Novice, JV, and Varsity Debaters Qualify for Nationals


The debate team. PHOTO by Carolina Bedoya

By Mara Shapiro

18 debaters from the novice, JV, and varsity levels qualified for Nationals after partaking in the state competitions in mid-March.

Nationals for the JV and novice levels will take place in Atlanta, GA starting Friday, March 22 and ending Sunday, March 24. Nationals for varsity will take place during the third week of June in Birmingham, AL. The debaters will use their files and practice rounds in order to prepare for the competitions.

Coach and social studies teacher Eric Oddo is proud of his teams.

“I’m really proud of them. They’re doing awesome for a three-year-old  program. To qualify for Nationals at the varsity level is our greatest achievement. Only Glenbrook North and Glenbrook South have qualified at that level in our conference,” Oddo said.

The novice debaters who qualified for Nationals are senior Justin Sia; sophomores Willy Sargool, Rebecca Harbeck, and Samantha Padillo; and freshmen Faith Geraghty, Alex Brown, Justina Jude, and Soretti Donka. The JV qualifiers are juniors Michelle Sproat, Lizzie Prete, Gershom Chan, Alwin Alex, and Miranda Kang, and Janat Ahmed; and sophomores  James McClellan and Nick Charles. Varsity qualifiers are junior Theo Noparstak and senior Jonass Placitis.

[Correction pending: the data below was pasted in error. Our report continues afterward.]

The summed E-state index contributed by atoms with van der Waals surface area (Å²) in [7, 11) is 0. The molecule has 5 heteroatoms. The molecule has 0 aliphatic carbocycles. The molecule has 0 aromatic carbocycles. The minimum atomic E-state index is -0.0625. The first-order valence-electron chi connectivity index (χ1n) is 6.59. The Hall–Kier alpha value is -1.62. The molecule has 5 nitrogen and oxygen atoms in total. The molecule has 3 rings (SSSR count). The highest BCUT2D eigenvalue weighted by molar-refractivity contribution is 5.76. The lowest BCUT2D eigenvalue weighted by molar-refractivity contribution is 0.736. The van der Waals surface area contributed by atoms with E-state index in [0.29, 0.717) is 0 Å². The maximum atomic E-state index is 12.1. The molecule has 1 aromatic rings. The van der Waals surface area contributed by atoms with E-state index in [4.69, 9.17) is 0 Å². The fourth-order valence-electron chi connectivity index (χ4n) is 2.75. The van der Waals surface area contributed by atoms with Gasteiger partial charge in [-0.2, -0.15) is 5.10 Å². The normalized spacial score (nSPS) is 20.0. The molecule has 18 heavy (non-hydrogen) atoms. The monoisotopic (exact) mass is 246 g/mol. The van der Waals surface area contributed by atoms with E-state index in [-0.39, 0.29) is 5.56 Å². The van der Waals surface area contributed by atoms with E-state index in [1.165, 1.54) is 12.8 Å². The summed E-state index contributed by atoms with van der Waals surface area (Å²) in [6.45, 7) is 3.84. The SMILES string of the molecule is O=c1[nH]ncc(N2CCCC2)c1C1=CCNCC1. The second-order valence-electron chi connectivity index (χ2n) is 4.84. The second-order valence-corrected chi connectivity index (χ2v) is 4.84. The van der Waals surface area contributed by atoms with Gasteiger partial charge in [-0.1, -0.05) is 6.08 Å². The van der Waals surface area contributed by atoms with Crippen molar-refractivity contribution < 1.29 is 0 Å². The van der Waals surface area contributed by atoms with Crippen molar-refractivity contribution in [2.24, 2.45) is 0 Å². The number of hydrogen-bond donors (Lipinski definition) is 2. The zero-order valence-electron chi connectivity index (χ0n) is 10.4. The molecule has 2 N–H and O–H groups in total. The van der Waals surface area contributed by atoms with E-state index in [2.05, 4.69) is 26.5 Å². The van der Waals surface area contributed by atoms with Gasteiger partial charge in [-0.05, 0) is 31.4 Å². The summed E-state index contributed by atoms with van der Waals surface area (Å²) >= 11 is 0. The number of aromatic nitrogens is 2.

Sia is proud of his qualification.

“I’m really excited. It is a big honor to qualify during my senior year. I’m excited to have fun with my friends since it will be my last debate tournament this year,” Sia said.

According to Oddo, Noparstak and Placitis will need to adjust to new judges and their expectations for their Nationals competition.

While Nationals can create pressure, Placitis is optimistic.

“I’m very proud of how we did; not only am I proud of my partner and myself, but I’m proud that we get to represent our school on a national scale. We’ve only been around for three years and we’ve already made our mark – the sky’s really the limit,” Placitis said.

Oddo has faith in his debaters.

“They work really hard and give up a lot of time. They take input well and make changes that will improve themselves,” Oddo said.